Promising New Gene Therapy Tendon Treatment

By Mark Andrews

A new gene therapy shows promise for treating tendon injuries according to a report published in the journal Frontiers in Veterinary Science. The authors claim the technique gives much faster healing than current methods and could significantly reduce relapse rates.

The use of gene therapy in two horses with naturally occurring injuries of the suspensory ligament or the superficial digital flexor tendon (SDFT) is described by Milomir Kovak of the Moscow State Academy of Veterinary Medicine and Biotechnology, with Yaroslav A Litvin of the Kazan Federal University, and others. Scientists at Kazan Federal University, Moscow State Academy, and The University of Nottingham collaborated in the work.

Two male dressage horses were the subjects of the study. One had desmitis of the lateral branch of the suspensory ligament; the other, tendinitis of the superficial flexor tendon.

The treatment involved introducing genes for two specific equine growth factors into the damaged tissue. Plasmid DNA (pDNA) was used to carry genes for equine vascular endothelial growth factor (VEGF) 164 and fibroblast growth factor 2 (FGF2). Both the genes were derived from horses, resulting in the biosynthesis of natural horse proteins in the treated animals.

The authors explain: “VEGF164 is a member of a large VEGF proteins family, which promotes proliferation and migration of endothelial cells. FGF2 stimulates proliferation of cells, regeneration of nervous, muscular, and connective tissue.”

The pDNA was injected directly into the affected structures under ultrasound guidance on one occasion. Progress was monitored by clinical examination and ultrasound scans.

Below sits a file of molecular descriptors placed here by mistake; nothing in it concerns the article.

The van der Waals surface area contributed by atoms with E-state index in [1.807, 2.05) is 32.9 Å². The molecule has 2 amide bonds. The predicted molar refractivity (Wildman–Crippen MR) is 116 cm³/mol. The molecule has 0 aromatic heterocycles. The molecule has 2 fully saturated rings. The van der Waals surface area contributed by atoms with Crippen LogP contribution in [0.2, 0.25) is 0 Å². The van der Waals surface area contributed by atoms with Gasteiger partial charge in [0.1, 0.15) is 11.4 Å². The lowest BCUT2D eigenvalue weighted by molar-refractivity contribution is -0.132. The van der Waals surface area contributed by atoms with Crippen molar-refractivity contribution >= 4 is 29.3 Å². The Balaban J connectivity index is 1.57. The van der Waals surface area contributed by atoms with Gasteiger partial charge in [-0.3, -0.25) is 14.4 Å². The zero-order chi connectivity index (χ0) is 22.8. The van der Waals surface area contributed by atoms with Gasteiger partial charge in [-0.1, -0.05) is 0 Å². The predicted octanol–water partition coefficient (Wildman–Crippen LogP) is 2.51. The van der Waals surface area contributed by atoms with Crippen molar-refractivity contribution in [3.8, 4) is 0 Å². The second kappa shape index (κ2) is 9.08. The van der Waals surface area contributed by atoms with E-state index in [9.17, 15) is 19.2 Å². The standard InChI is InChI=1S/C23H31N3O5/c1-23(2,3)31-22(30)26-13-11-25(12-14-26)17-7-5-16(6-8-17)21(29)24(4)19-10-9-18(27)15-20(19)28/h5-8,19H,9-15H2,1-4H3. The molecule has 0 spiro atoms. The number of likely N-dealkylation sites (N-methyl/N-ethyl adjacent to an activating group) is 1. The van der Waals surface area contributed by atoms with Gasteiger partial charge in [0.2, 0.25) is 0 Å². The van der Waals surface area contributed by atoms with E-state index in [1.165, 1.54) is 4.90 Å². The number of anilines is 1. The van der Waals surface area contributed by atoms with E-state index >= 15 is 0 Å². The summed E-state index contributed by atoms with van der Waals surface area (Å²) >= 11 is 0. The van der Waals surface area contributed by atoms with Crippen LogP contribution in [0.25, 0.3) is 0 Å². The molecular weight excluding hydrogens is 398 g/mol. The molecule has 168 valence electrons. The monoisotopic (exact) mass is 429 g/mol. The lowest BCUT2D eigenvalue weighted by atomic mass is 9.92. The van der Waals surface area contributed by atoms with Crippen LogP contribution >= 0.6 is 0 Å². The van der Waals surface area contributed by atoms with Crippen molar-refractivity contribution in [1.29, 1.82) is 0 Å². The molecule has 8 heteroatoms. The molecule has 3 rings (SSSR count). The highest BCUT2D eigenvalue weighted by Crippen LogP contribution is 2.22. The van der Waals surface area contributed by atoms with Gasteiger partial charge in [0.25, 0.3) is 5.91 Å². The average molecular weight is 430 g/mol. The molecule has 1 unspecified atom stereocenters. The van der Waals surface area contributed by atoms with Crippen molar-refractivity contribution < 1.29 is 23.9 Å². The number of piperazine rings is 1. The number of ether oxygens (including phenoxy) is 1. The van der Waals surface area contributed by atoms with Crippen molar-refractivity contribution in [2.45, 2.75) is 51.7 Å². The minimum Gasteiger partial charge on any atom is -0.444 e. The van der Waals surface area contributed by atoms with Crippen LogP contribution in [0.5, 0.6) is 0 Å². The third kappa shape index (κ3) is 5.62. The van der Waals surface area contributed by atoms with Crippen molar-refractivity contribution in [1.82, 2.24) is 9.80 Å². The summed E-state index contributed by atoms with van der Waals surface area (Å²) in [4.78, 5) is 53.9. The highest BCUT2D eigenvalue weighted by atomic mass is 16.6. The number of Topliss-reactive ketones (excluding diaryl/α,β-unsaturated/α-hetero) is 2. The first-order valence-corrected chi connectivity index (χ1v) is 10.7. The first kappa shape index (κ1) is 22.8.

Two to three weeks after the treatment, the authors report that the horses could walk and trot. Within just two months they were back to full health, galloping and competing in dressage competitions.

“Advancing medicine, relieving pain and restoring function were the main aims of this study,” says Professor Albert Rizvanov, who led the study and is based at Kazan Federal University. “We have shown that these are possible and within a much shorter time span than treatments available at the moment. In addition, we could use this type of therapy in other injuries and in many other situations ranging from fertility problems through to spinal cord injuries.”

“This pioneering study advances not only equine medicine but has real implications for how other species and humans are treated for lameness and other disorders in the future,” says Dr. Catrin Rutland, Assistant Professor of Anatomy and Developmental Genetics at the University of Nottingham. “The horses returned to full health after their injuries and did not have any adverse side effects. This is a very exciting medical innovation.”

The authors conclude: “Since these preliminary case reports demonstrated improvement in clinical outcome and no adverse side effects, a larger clinical trial is ongoing to further study efficiency of direct gene therapy for the treatment of horse tendinitis and desmitis.”

Printed with permission of Mark Andrews, Equine Science Update.

This article was originally published in Canada’s Equine Guide 2018, a publication of Canadian Horse Journal. 

Main article photo: Shutterstock/Osetrik